Zephyr Used & Rare Books has issued a selection of Discoveries & Curiosities: A Catalogue. “Discoveries and curiosities” means just about anything. There are some books, though rarely expensive classics. They may be more along the lines of mysteries and other entertaining works from the first half of the twentieth century. Most of the items aren't full-length books but are ephemeral in nature, broadsides, printed catalogues or advertising material, the type of things people encountered everyday. People saw this type of material everyday when it was new, but they are not the sort of items that are often kept, so it is surprising and exciting to find it all these years later. Here are a few examples.
We expect to see concern about the environment and natural resources to be expressed in political campaigns today, but it is perhaps somewhat surprising to see it a focus of a campaign poster during the Depression. People had more immediate concerns in those days, such as finding a job or even finding something to eat. Nonetheless, the Roosevelt campaign published this poster to promote his 1936 reelection. It is headed, Our Wealth of Earth and Water. It claims, “For the first time the Federal Government is waging a nation-wide campaign to stop waste and exploitation of our natural resources. Under the New Deal our precious heritage of land and river and forest is being saved for future generations.” The broadside warns of the dangers of the dust bowl and touts the administration's programs such as the Soil Conservation Administration, the Department of Agriculture, the Rural settlement Administration, the Civilian Conservation Corps, and the Tennessee Valley Authority. It also features a cartoon from Clarence Batchelor, who won a Pulitzer Prize for a cartoon the following year. Item 181. Priced at $125.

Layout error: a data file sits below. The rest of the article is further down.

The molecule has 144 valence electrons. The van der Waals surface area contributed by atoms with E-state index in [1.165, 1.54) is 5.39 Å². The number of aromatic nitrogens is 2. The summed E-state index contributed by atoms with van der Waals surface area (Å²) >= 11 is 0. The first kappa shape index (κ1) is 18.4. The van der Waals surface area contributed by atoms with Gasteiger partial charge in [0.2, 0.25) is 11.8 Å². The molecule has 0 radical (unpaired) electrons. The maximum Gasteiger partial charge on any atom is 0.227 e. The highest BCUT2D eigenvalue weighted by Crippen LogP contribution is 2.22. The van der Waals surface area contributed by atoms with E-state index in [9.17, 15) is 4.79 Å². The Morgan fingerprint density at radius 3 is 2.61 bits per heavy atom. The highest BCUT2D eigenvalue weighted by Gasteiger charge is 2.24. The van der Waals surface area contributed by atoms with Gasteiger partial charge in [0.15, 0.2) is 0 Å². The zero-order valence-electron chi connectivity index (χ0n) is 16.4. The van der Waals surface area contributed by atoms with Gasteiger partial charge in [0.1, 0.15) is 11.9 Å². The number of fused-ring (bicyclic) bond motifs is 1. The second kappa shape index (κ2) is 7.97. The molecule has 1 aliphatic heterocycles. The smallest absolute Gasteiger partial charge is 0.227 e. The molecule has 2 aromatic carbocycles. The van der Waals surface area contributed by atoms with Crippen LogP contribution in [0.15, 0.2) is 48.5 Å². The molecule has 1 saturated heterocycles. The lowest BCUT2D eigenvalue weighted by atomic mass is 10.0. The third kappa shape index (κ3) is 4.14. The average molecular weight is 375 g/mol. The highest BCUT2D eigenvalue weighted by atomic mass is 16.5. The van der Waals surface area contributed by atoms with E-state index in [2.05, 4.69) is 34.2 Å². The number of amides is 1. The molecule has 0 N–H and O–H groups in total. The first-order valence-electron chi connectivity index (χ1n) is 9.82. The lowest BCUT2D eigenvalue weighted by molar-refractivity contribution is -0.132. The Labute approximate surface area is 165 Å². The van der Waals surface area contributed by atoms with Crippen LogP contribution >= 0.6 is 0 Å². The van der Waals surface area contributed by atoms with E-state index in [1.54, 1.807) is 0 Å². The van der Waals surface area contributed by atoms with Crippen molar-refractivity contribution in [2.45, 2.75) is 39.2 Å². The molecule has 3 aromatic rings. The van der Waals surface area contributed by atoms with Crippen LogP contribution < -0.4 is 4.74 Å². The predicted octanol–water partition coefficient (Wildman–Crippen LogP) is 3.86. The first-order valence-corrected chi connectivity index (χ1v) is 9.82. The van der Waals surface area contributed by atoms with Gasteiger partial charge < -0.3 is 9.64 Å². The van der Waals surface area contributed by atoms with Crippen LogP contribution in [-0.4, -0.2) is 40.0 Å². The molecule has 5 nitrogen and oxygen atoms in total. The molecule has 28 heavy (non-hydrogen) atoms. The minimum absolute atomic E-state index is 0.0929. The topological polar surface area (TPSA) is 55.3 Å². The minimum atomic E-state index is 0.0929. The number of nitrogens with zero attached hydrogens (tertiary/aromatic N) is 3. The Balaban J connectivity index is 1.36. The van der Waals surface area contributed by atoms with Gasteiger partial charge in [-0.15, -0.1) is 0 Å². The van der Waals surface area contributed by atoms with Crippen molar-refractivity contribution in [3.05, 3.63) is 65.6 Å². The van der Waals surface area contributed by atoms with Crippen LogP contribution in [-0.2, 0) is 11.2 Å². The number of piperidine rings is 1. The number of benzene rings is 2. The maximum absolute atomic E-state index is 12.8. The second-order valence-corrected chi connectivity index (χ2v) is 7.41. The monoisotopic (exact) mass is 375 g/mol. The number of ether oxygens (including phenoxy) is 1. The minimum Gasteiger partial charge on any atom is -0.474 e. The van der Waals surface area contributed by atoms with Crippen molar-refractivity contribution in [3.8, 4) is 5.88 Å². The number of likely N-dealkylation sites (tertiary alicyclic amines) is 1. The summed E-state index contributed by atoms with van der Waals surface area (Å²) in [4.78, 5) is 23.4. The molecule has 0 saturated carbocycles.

This may not quite be a conservation movement, but the federal government was involved in encouraging young people to use the land many years before the New Deal era. Item 4 is a set of seed samples from the popular “School Garden” movement early in the century. The government provided seeds for schoolchildren to plant, believing this contact with the land would be healthy for all concerned. This School Set of Seeds was provided by the Bureau of Plant Industry of the Department of Agriculture, circa 1905. They explain there is “nothing better fitted for the healthful development of children...opportunity for spontaneous activity in the open air, and...engenders habits of thrift and economy, develops individual responsibility, and respect for the rights of others...” This set includes its seed samples, all given both their common and Latin names. They range from edible vegetables such as wild rice, onions, asparagus, and buckwheat to items like Bermuda grass and milkweed. It is believed that by 1906 there were 75,000 school gardens in the United States, and the concept was heavily promoted during World War I to increase the food supply. I don't know whether any of these seeds will still sprout since it's been over a century now, but if so, you might get some historic, non-genetically engineered crops. $1,900.